Part III: Development of a Coaching Philosophy - "Achieving the Vision" by Ray Lokar

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Guest Post From:  Ray Lokar

Whether it is a business, a team, or just some individuals’ personal goals, we can get buried in information, knowledge, terminology, and jargon and lose sight of what’s really important. We sometimes neglect what the real “bottom line” is. As I realized the need for my philosophy to be shorter, I thought of the slogan I used for years, “Play Hard – Play Smart – Play Together.” Those three team goals I had sounded very familiar. All this time, from that first philosophy paper, and emerging from beneath the mountain of information, the underlying theme was always present -and now had become very clear. The team needed to Care about each other and Play Together, Think about what they needed to do, and Try to Play Hard. I was beginning to connect the dots.


I think it is important to separate and define the various terms we’ve been using in this three-part series. We have values, which are the seeds of our philosophy. The philosophy is how we want to go about accomplishing it. This is different than a mission statement, which states what actionable steps we want to take to get there.

I think your mantra is the most simple, mind-altering, change-inducing statement possible. It is your philosophy filtered, refined, and simplified to the lowest common denominator in what is needed to implement your philosophy and achieve your mission. Along the way, these various guidelines can serve as your GPS to guide you in the best route to achieve where you want to go.

In that first paper, I mentioned in Part 1 it was clear to me that I valued maximum effort, intelligent play, and teamwork. My philosophy was if the coach exhibited similar qualities and fostered them among the players, they would begin to model the coach. The mission was to get players to play hard, smart, and together. The quest is to find a way to send the message and get the players to buy in. I think that is where having your mantra comes into play.

I also realized along the way that what was really important to me was who the players became, far more than what they did. The three qualities I felt were most important all fell into the “Attitude” bucket rather than the “Skill” category. While Caring, Thinking, and Trying are certainly things players can do, it is much more about who they are and the kind of people they are. 

When building your team, whether it is in sports or business, I think the “who” is far more valuable than the “what.” WHO your leaders and players are will get you a lot farther than WHAT they do. The “what” is easy to figure out – the “who” is most important. When choosing assistant coaches, I was far more concerned with who they were than what they knew. Teams, schools, and organizations sometimes become stagnant when they get caught up in the “what.” When floundering, the first analysis should be to look at the attributes that make up WHO you are and want to be.

So what is the vision? The vision then, is our intended outcome. The vision can be a dream, or your best possible end result. It can be your own personal Utopia.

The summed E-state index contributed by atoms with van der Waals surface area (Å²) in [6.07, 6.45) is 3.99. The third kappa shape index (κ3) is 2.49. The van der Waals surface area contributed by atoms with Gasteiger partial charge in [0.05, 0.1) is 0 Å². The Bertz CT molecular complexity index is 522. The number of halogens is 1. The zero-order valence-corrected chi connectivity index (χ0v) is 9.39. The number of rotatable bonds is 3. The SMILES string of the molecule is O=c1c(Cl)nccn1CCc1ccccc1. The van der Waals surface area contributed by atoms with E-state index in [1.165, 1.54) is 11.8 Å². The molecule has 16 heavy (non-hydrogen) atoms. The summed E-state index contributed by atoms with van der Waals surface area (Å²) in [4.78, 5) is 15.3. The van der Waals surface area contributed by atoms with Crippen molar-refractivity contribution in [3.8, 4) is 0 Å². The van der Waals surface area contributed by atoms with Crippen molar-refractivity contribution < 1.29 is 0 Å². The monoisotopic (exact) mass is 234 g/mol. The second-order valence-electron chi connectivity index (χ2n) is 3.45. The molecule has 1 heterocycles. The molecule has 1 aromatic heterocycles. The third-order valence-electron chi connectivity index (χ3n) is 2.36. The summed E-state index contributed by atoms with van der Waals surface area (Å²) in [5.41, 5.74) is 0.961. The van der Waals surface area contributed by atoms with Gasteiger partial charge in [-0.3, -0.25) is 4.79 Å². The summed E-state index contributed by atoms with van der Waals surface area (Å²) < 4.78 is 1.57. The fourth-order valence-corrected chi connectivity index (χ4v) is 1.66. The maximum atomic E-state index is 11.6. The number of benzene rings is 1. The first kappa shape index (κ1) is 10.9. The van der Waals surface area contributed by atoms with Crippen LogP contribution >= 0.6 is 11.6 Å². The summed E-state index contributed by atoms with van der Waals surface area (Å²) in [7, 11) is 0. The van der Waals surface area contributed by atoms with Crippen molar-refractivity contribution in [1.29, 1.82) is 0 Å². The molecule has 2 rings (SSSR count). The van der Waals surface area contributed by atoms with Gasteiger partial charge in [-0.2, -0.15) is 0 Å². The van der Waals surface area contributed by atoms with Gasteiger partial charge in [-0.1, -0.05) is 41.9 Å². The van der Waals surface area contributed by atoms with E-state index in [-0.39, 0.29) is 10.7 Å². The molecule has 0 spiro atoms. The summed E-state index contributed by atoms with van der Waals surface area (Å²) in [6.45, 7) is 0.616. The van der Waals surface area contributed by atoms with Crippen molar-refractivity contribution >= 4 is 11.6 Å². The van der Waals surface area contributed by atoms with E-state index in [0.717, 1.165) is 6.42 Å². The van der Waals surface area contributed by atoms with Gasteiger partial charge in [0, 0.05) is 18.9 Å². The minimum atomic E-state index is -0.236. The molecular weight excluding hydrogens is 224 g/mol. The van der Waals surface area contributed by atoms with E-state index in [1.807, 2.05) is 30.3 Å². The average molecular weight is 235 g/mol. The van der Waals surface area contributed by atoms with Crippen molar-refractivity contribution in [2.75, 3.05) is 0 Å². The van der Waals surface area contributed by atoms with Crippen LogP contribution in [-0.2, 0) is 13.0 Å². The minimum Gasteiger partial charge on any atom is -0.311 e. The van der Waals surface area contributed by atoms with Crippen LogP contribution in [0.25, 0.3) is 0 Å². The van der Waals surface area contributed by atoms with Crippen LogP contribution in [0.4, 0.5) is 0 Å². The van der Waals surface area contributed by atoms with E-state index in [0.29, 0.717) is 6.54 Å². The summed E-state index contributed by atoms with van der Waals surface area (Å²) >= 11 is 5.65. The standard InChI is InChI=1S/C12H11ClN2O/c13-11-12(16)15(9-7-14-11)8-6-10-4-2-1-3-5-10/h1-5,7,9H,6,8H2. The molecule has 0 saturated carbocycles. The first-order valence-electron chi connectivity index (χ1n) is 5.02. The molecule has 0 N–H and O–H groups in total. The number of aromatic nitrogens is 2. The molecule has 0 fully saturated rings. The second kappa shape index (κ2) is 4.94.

This was my personal Utopia:
I want players and coaches to CARE
When teams begin to work together and go thru the everyday effort with each other, they develop a certain camaraderie that forces them to truly CARE about their teammates. When that happens, they will do everything that they can to not let their teammates down. Everyone must try to accept teammates and coaches as they are and mold themselves into whatever is necessary to fit into the group and make the team successful. As a group, it is important to remember the goodness required to enjoy each other and have fun while competing in this great game and participating in the program. In our off-the-court lives, caring means contributing our time to others, to good and worthwhile causes, and to the welfare of our families and our loved ones. The more we care about our actions and about others – the better the program will be.
I want players and coaches to THINK
Players and coaches must strive to have knowledge of the system and the fundamentals of the sport, inside and out.  They should strive for individual improvement on a daily basis and work to reach the team goals by executing the prepared game. Players should pay special attention to the time and score situations that are practiced and understand the objectives of each. Everyone involved should THINK about the risk and reward involved in each decision, both on and off the court. It is necessary to follow all of the laws, rules and regulations as students, employees, and citizens while striving to achieve a rewarding life plan.
I want players and coaches to TRY
Just try. Try you’re very best. Every time! Be competitors without equal. Players and coaches should strive to make sure that no one prepares more thoroughly or works more diligently to become successful. Display the self-discipline necessary to prepare and succeed at the highest attainable level. Give a supreme daily effort, in all areas of life, towards being the best student, employee, and citizen possible. Success in the game of basketball may be the first step to finding an avenue for social mobility. In the process of achieving athletic success, acknowledge that the world outside the gymnasium is where true success and fulfillment can be found. The basketball court will merely be a laboratory to prepare for the game of life.

Developing a philosophy is the easy part. Start by jotting down a few values or guiding principles you feel are important to you. Clarify those by determining where you fit on a scale of the importance in development to winning, having fun to creating intensity, equal playing time to earned playing time, etc. Think about the kind of coach you want to be and how you want to be remembered by the players, because they’ll remember – one way or the other. Then write a paragraph or two and you’re on your way. A good exercise that guides you through the process is listed here.  Then go about setting some goals in how to get there.

Goal setting is different than having a vision. Goals should be attainable and timely, where your vision might be a dream and open-ended. When setting goals, it’s important to maintain your vision as the end game. Start with Utopia and reverse engineer the process to determine how to get there. Set your goals accordingly with that end in mind. Make those specific goals relevant to what you’re trying to achieve.